White people. Do something.
I see my black friends say they are watching. Waiting to see who speaks for them.
I see my white friends caution me about speaking on a topic I know nothing about. Tread carefully.
I saw the post shared over and over in my social media feed on Friday, with that very direct statement. An article that was actually written years ago.
White people. Do something.
I am still reviewing all of the ways that I can do something from quite the list. In the meantime, I feel that I have to make an effort to at the very least, understand. Even if I’ll never truly know the depths of pain, anger, frustration, and utter rage the BIPOC community experiences.
Yes, my thoughts are primarily that I have to try to understand. It is through my privilege that I have the luxury of choice to look away.
I choose to see.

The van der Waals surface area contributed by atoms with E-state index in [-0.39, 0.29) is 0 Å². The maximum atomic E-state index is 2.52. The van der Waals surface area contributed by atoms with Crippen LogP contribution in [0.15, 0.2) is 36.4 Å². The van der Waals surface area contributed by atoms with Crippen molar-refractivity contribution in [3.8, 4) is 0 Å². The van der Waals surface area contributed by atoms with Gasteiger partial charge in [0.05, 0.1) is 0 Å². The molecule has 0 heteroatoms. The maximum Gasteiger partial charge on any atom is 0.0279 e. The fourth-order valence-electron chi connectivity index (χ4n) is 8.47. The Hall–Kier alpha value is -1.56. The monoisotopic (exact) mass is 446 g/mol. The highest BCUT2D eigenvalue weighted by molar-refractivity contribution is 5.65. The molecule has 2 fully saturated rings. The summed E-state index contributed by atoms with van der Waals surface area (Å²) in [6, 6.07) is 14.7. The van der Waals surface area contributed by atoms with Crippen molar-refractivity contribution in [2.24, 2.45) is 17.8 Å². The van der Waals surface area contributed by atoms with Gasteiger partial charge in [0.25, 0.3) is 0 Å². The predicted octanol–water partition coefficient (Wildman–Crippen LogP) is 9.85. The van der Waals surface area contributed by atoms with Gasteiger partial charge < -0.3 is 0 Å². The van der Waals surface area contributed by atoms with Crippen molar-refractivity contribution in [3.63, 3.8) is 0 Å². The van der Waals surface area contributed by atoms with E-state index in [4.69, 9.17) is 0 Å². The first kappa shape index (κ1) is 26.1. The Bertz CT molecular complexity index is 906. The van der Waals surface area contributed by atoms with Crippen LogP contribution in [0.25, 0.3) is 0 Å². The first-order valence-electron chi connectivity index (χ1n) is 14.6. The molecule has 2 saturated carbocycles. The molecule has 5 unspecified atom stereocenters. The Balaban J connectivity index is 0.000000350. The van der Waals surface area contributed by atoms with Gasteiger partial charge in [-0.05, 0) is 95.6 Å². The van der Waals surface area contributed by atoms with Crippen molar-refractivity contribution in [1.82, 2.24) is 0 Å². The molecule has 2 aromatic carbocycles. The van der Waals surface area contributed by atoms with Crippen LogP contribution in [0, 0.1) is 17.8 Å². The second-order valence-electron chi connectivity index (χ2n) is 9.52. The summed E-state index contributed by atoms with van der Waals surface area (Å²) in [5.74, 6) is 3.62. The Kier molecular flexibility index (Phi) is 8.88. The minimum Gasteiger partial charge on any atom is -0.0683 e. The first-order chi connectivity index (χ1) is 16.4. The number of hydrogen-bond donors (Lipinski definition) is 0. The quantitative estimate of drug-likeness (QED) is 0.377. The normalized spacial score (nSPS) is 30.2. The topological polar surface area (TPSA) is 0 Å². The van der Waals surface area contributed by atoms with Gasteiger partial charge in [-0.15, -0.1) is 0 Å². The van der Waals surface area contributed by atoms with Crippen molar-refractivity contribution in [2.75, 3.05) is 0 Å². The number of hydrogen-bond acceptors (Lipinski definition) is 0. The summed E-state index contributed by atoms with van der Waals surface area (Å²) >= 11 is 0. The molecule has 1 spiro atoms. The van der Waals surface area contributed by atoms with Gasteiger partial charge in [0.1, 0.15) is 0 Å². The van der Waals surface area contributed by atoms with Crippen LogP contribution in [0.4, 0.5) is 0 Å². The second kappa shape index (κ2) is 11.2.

I saw it first with painful certainty many years ago when I was working for a major shipper, loading trucks on the night sort. The shift ended when all of the packages were loaded and “Friday night” actually began around 4:00 am on Saturday.
One of the guys hosted an after-work party at his apartment that morning. There weren’t a lot of places to park, so a friend and I chose the empty movie theater lot across the street.
A few hours later, we came out to find our vehicles gone.
I can’t recall how we found out they had been towed, because I do distinctly remember there were no signs indicating that was even a possibility. It was a public parking lot, after all.
Another friend drove me, the other car owner, and one other person to fetch our impounded cars. Now is a good time to mention that all of the other people in this story were black men. It just happened to shake out that way. I didn’t give it much thought on the drive over. They were simply my co-workers.
Somehow, we found ourselves at the towing company’s “office” which was a very small room with wood paneling, old carpet, and a counter with a middle-aged white couple smugly standing guard with their Rottweiler. The whole scene was a bit surreal.